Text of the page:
Brilliant was the executive director of Google.org and chaired the Presidential Advisory Committee on Bio-Surveillance. He lived in India for more than 10 years working as a United Nations medical officer, where he played a key role in the success World Health Organization smallpox eradication program in South Asia. He also co-founded The Seva Foundation, an international NGO whose programs and grantees have given back sight to more than 3.5 million blind people in more than 20 countries.
The Participatory One Health Disease Detection project (PODD) we’re supporting in Thailand with partners Chiang Mai University and OpenDream is an innovative new way to try to track disease outbreaks in animals to help reduce the change of spread to humans. A new video in the Bangkok Post, in Thai but with English subtitles, provides a nice overview of the initiative. You can watch it here.
We’re working with Chiang Mai University and several local partners on a participatory surveillance initiative in Chiang Mai province in Thailand to see if self reporting on both human and animal symptoms can lead to better outcomes in limiting disease outbreaks. The project, PODD CM One Health, has been in the field for over a year now and we’re finding interesting results. The PODD team has created a series of videos, in English, that help explain different aspects of the work. You can watch one below that shows how the PODD system responds to an outbreak signal, and find the rest on PODD’s YouTube page here.
N Square, the collaborative we’re supporting to bring new players and new ideas into the nuclear realm, presented at PopTech’s annual shindig a couple of weeks back. Erika Gregory, N Square’s executive director and Carl Robichaud, who leads the nuclear work at the Carnegie Corporation of New York, one of the collaborative’s funding partners (along with the Hewlett and MacArthur Foundations, the Ploughshares Fund and us), presented from the main stage. Their talk provides good insights into why people should care about the nuclear issue and how N Square is working to reframe how people approach it. Have a look!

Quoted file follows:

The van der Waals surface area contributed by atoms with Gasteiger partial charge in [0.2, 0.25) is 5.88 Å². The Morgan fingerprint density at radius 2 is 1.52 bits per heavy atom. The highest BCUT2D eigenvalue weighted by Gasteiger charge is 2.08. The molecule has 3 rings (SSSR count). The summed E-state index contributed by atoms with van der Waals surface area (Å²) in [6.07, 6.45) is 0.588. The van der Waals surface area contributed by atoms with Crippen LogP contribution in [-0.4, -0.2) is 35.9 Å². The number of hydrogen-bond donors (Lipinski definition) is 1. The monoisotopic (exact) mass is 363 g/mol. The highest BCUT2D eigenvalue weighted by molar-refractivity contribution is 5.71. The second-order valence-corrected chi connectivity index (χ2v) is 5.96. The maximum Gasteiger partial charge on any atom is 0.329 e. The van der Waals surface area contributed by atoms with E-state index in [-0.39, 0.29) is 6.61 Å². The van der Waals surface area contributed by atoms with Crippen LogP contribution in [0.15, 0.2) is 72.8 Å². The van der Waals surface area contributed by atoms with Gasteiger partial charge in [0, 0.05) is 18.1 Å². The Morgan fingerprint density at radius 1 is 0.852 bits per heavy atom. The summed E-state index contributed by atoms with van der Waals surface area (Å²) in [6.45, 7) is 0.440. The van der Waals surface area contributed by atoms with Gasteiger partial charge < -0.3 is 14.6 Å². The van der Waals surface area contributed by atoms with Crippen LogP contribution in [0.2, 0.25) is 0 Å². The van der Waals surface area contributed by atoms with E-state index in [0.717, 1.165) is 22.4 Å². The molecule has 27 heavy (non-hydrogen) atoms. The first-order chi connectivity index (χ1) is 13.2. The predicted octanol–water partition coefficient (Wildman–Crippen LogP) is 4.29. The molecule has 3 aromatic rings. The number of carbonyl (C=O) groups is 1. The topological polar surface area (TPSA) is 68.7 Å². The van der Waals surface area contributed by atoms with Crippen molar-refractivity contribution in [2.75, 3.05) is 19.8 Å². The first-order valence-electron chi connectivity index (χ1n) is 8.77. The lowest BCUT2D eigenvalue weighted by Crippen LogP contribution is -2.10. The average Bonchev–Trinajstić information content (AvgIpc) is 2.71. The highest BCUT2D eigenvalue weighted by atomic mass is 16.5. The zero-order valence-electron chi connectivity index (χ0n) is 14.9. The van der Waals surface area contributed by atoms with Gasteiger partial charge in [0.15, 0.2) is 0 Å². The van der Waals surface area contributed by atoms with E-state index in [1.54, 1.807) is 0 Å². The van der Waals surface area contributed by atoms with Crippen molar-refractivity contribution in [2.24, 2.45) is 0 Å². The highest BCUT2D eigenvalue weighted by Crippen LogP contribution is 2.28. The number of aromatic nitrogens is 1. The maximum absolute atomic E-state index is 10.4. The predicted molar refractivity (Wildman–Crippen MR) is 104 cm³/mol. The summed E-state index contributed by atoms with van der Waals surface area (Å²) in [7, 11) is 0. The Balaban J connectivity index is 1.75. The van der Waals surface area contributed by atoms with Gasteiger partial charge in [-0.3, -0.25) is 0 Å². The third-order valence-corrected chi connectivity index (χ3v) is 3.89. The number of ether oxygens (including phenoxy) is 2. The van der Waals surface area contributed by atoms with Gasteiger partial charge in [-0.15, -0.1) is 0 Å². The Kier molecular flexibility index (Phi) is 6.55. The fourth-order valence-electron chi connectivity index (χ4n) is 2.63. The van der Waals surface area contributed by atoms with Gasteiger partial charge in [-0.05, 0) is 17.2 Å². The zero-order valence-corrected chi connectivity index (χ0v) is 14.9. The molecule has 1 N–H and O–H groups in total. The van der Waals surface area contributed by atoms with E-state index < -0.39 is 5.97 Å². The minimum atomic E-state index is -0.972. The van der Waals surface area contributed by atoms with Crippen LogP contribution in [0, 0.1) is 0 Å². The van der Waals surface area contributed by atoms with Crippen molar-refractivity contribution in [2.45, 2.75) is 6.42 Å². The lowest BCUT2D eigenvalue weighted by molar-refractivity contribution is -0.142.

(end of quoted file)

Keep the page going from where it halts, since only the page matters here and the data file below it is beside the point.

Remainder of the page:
N Square, the initiative we’re supporting along with other leading nuclear funders to bring new ideas and new players into the nuclear security realm, has just launched a gaming challenge with Games for Change. There’s a $10,000 prize for developing a game that engages and educates people on nuclear risks. More detail are here.
We provided some support for a climate change-focused Angry Birds Friends tournament, which kicked off today. We hope to be able to get good insights from the game about what kinds of climate messages seem to engage players the most. Plus, it’s fun! So we hope you’ll play. The Angry Birds folks were able to enlist a lot of global celebrities in creating the game. Watch the launch video below.
We, along with our partners OpenDream, Epitrack, and InSTEDD, are hosting an EpiHack in Rio to explore the potential for participatory disease surveillance at mass gatherings. By letting people report on their own symptoms, can we get a better handle on disease outbreaks at big events like the World Cup, music festivals, the Olympics and more? We helped support a pilot project for mass gathering surveillance for the World Cup in Brazil last year. This week in Rio, hackers and public health officials from 11 countries around the world will work to develop concepts and, potentially, a prototype application for participatory surveillance for mass gatherings generally. You can track developments via the hashtag #hackforhealth, or following our partners twitter feeds at @epitrack, @opendream, @instedd, or @epihack.